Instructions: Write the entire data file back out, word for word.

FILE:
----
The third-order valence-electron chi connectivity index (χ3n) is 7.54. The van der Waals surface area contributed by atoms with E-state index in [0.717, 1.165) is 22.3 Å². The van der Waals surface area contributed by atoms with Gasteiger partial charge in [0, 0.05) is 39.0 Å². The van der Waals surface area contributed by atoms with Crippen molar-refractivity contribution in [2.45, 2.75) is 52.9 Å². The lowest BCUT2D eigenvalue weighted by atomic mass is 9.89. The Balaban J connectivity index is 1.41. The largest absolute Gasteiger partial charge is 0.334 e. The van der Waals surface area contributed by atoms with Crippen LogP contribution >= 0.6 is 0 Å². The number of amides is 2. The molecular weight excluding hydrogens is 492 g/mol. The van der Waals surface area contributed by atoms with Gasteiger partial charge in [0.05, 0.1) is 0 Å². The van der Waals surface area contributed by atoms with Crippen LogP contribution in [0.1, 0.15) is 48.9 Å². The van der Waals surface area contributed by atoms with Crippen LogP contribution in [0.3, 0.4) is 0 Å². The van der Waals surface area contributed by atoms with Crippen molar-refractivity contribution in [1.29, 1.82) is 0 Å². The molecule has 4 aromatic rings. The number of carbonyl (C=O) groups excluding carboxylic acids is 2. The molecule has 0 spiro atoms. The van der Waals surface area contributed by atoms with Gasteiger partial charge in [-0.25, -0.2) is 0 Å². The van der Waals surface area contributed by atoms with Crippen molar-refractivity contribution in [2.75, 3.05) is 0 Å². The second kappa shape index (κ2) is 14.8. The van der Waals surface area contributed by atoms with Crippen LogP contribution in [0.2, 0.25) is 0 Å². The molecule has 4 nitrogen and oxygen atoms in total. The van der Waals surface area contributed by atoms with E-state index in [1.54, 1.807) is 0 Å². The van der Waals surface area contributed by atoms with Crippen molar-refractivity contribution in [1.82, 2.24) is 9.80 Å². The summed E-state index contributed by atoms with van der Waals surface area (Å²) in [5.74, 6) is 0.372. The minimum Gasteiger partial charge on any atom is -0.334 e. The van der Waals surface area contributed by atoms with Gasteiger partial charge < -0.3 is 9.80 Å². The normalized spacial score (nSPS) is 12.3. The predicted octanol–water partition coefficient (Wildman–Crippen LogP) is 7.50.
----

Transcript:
The third-order valence-electron chi connectivity index (χ3n) is 7.54. The van der Waals surface area contributed by atoms with E-state index in [0.717, 1.165) is 22.3 Å². The van der Waals surface area contributed by atoms with Gasteiger partial charge in [0, 0.05) is 39.0 Å². The van der Waals surface area contributed by atoms with Crippen molar-refractivity contribution in [2.45, 2.75) is 52.9 Å². The lowest BCUT2D eigenvalue weighted by atomic mass is 9.89. The Balaban J connectivity index is 1.41. The largest absolute Gasteiger partial charge is 0.334 e. The van der Waals surface area contributed by atoms with Crippen LogP contribution >= 0.6 is 0 Å². The number of amides is 2. The molecular weight excluding hydrogens is 492 g/mol. The van der Waals surface area contributed by atoms with Gasteiger partial charge in [0.05, 0.1) is 0 Å². The van der Waals surface area contributed by atoms with Crippen LogP contribution in [0.1, 0.15) is 48.9 Å². The van der Waals surface area contributed by atoms with Crippen LogP contribution in [0.3, 0.4) is 0 Å². The van der Waals surface area contributed by atoms with Crippen molar-refractivity contribution in [1.29, 1.82) is 0 Å². The molecule has 4 aromatic rings. The number of carbonyl (C=O) groups excluding carboxylic acids is 2. The molecule has 0 spiro atoms. The van der Waals surface area contributed by atoms with Gasteiger partial charge in [-0.25, -0.2) is 0 Å². The van der Waals surface area contributed by atoms with Crippen molar-refractivity contribution in [2.75, 3.05) is 0 Å². The second kappa shape index (κ2) is 14.8. The van der Waals surface area contributed by atoms with Crippen LogP contribution in [0.2, 0.25) is 0 Å². The molecule has 4 nitrogen and oxygen atoms in total. The van der Waals surface area contributed by atoms with E-state index in [1.54, 1.807) is 0 Å². The van der Waals surface area contributed by atoms with Crippen molar-refractivity contribution in [1.82, 2.24) is 9.80 Å². The summed E-state index contributed by atoms with van der Waals surface area (Å²) in [5.74, 6) is 0.372. The minimum Gasteiger partial charge on any atom is -0.334 e. The van der Waals surface area contributed by atoms with Gasteiger partial charge < -0.3 is 9.80 Å². The normalized spacial score (nSPS) is 12.3. The predicted octanol–water partition coefficient (Wildman–Crippen LogP) is 7.50.